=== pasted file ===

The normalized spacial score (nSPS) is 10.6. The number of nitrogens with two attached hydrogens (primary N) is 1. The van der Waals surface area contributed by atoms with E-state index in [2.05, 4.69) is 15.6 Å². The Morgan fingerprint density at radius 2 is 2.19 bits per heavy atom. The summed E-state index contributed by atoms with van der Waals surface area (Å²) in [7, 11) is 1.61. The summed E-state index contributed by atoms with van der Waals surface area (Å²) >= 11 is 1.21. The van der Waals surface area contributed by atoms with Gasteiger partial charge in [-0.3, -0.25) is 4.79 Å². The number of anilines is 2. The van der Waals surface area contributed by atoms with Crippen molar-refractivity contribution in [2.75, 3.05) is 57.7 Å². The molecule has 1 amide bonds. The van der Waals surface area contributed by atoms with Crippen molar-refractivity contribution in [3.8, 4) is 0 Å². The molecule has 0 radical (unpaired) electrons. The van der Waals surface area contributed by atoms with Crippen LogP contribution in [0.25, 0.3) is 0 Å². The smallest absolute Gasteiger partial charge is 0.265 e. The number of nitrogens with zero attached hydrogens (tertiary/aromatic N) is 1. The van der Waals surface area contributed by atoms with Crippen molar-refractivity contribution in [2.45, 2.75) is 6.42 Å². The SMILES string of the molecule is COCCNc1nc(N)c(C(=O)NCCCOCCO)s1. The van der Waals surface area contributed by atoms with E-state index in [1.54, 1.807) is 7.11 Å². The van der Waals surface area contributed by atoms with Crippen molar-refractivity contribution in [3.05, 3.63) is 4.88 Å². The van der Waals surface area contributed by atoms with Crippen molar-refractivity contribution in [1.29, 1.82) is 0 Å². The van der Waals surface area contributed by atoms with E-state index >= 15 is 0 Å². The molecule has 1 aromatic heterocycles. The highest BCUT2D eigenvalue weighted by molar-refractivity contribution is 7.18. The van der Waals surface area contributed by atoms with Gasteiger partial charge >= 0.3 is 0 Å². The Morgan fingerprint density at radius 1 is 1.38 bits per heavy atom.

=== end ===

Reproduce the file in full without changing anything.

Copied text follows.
The normalized spacial score (nSPS) is 10.6. The number of nitrogens with two attached hydrogens (primary N) is 1. The van der Waals surface area contributed by atoms with E-state index in [2.05, 4.69) is 15.6 Å². The Morgan fingerprint density at radius 2 is 2.19 bits per heavy atom. The summed E-state index contributed by atoms with van der Waals surface area (Å²) in [7, 11) is 1.61. The summed E-state index contributed by atoms with van der Waals surface area (Å²) >= 11 is 1.21. The van der Waals surface area contributed by atoms with Gasteiger partial charge in [-0.3, -0.25) is 4.79 Å². The number of anilines is 2. The van der Waals surface area contributed by atoms with Crippen molar-refractivity contribution in [2.75, 3.05) is 57.7 Å². The molecule has 1 amide bonds. The van der Waals surface area contributed by atoms with Crippen molar-refractivity contribution in [3.8, 4) is 0 Å². The molecule has 0 radical (unpaired) electrons. The van der Waals surface area contributed by atoms with Crippen LogP contribution in [0.25, 0.3) is 0 Å². The smallest absolute Gasteiger partial charge is 0.265 e. The number of nitrogens with zero attached hydrogens (tertiary/aromatic N) is 1. The van der Waals surface area contributed by atoms with Crippen molar-refractivity contribution in [2.45, 2.75) is 6.42 Å². The SMILES string of the molecule is COCCNc1nc(N)c(C(=O)NCCCOCCO)s1. The van der Waals surface area contributed by atoms with E-state index in [1.54, 1.807) is 7.11 Å². The van der Waals surface area contributed by atoms with Crippen molar-refractivity contribution in [3.05, 3.63) is 4.88 Å². The van der Waals surface area contributed by atoms with Crippen molar-refractivity contribution in [1.29, 1.82) is 0 Å². The van der Waals surface area contributed by atoms with E-state index >= 15 is 0 Å². The molecule has 1 aromatic heterocycles. The highest BCUT2D eigenvalue weighted by molar-refractivity contribution is 7.18. The van der Waals surface area contributed by atoms with Gasteiger partial charge >= 0.3 is 0 Å². The Morgan fingerprint density at radius 1 is 1.38 bits per heavy atom.